Speech

Rail Freight conference 2013

This was published under the 2010 to 2015 Conservative and Liberal Democrat coalition government

Speech to the Rail Freight Group at their annual conference.

Stephen Hammond

Introductory comments

Thank you for that introduction and welcome.

It’s a great pleasure to join you today (4 June 2013).

My colleague Simon Burns is very sorry he could not be here.

He’s in the United States promoting the British rail industry at a trade show, and speaking to the Americans about high speed rail.

So I’m delighted to step in to replace him today (4 June 2013).

In fact – though rail freight is Simon’s responsibility – my portfolio at the DfT includes haulage and logistics, so I maintain a keen interest in this industry and many of you will know I had the honour to speak at the RFG’s Christmas lunch a couple of years ago.

Three years of change

In fact this is the first time a minister has delivered a speech at the Rail Freight Group annual conference since 2010 – and the very early days of the coalition.

Those 3 years have just flashed by.

Yet we’ve also achieved a great deal over that period.

Today, more people are in work, and over one million new private sector jobs have been created.

We’ve prioritised regulation addressing red tape.

And the deficit has fallen by a quarter.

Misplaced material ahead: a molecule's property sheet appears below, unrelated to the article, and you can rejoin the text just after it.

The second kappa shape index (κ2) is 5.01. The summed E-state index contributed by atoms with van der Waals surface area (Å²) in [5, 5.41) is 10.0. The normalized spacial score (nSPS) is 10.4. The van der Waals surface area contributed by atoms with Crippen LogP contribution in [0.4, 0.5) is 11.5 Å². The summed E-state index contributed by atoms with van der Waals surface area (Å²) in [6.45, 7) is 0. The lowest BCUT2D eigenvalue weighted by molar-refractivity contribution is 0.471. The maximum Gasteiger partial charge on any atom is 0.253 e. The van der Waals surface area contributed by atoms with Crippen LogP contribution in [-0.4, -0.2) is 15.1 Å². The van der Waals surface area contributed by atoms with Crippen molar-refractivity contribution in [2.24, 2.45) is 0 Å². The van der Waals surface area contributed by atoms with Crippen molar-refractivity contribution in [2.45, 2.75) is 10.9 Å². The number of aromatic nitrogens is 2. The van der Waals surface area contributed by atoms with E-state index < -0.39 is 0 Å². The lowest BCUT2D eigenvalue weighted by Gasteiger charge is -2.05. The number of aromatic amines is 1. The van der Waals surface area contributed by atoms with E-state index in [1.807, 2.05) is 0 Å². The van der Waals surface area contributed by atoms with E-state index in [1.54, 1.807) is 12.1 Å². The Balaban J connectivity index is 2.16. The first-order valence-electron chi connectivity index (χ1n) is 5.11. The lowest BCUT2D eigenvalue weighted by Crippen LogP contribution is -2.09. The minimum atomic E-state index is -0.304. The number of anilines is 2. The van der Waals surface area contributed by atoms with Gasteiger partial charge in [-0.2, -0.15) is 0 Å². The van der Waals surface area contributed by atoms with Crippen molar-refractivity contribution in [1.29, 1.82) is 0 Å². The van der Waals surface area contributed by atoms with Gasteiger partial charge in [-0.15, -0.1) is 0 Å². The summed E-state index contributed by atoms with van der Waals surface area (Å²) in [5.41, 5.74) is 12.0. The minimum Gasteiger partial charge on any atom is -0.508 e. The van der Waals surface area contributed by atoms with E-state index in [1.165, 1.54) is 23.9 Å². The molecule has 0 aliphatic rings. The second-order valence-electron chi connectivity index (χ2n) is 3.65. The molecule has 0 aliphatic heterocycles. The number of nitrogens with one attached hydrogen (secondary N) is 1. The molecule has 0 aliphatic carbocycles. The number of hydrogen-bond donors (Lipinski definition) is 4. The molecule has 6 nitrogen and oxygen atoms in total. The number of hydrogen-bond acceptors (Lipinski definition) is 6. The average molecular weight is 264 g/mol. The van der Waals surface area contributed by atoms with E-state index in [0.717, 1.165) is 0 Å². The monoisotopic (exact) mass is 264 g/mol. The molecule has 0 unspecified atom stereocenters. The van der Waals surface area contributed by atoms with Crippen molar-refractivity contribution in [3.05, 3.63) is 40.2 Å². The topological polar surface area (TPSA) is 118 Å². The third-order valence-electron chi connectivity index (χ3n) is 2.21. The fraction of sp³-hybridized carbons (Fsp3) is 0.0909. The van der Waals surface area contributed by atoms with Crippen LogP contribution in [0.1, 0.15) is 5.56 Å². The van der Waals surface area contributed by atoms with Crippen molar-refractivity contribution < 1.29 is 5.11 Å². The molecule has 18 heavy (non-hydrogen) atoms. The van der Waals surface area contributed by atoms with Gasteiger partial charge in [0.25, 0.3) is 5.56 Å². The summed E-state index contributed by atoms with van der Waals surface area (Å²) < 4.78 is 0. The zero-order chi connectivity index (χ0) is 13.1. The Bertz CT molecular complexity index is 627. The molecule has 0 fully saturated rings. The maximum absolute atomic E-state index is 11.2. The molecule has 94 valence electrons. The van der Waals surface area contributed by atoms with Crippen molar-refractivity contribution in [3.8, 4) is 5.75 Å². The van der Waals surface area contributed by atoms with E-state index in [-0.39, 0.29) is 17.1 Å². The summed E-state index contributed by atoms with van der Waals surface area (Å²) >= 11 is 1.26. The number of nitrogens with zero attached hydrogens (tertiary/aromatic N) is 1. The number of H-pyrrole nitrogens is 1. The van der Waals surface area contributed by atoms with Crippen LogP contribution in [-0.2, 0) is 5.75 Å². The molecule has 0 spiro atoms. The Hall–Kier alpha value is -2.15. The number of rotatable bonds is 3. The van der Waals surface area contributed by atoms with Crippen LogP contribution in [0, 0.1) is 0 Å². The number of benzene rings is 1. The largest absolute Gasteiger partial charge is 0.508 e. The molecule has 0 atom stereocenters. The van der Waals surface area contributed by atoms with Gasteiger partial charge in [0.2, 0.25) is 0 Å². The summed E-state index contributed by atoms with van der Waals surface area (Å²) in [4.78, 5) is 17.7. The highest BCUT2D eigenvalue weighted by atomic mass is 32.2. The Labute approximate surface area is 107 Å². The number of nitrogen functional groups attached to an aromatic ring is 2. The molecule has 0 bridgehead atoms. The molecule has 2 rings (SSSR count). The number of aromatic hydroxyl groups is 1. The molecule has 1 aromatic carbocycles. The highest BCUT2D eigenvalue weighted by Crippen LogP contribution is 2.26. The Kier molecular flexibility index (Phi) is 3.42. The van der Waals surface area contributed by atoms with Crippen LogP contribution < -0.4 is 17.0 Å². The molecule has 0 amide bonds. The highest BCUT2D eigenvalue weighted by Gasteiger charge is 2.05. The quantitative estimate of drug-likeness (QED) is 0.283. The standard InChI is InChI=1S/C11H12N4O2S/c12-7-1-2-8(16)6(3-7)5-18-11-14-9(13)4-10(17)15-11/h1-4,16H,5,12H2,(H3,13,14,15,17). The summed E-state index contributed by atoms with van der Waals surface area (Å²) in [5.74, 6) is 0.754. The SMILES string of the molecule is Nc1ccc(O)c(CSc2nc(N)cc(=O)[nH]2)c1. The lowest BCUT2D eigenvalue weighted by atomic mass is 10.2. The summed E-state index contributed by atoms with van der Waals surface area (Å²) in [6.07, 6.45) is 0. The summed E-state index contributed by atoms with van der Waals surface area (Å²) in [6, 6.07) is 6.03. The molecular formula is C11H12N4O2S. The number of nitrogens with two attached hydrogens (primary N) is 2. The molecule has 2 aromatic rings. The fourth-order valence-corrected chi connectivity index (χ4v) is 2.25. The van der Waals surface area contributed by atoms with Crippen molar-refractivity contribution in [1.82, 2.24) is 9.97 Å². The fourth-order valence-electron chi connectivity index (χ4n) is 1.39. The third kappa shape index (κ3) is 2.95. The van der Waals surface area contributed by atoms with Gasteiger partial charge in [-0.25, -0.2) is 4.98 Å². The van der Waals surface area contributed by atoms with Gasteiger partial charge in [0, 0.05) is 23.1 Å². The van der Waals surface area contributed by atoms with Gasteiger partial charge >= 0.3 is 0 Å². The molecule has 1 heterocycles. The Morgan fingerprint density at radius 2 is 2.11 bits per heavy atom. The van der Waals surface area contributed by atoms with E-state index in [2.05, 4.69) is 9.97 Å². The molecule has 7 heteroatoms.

In the past couple of months, we’ve also seen some promising signs of economic recovery and the news from the OECD was particularly welcome.

There have been some considerable improvements in transport, too.

And perhaps the main reason is because transport has a higher profile in government today than it has enjoyed for decades.

The Department for Transport is no longer a political backwater.

It’s a core economic ministry.

Getting infrastructure right is a priority. It will drive economic growth and economic prosperity.

And that’s allowing us to tackle the obstacles that have held back progress in the past…

Obstacles like the lack of a national infrastructure policy…

And we want to overcome a lack of dialogue between funder, developers and the department so that we can all work together and look to the future.

Rail investment

Three years ago, there was widespread concern over the future of transport investment. I’m sure many of you were asking what would the coalition decide would be the priority in a time of austerity?

But in fact we’ve announced billions of extra transport funding …

Particularly in rail.

We’ve made a sustained and concerted effort to target investment at those parts of the economy that offer the best potential for growth and jobs.

And rail has emerged as a major winner.

That’s why Network Rail will expand the railway between 2014 and 2019.

Of that, investment over £9 billion is to deliver major improvements across the country.

This would be a considerable sum – even if we had not inherited a record public deficit.

But in the current climate, it’s an unprecedented commitment to the future of rail in this country.

A future that will deliver Crossrail and Thameslink…

850 miles of electrification…

The completed Northern Hub…

The £4.9 billion Inter City Express Programme…

And £900 million of flexible funding for smaller schemes.

Freight

Of course this investment will not just benefit passengers.

It will benefit the rail freight industry as well.

And that’s crucial.

Because every estimation I have seen suggests that demand for rail freight will grow quickly over the rest of this decade.

And we want you to be able to accommodate and profit from that growth.

We see rail freight as a national asset.

A cleaner alternative to road and air freight.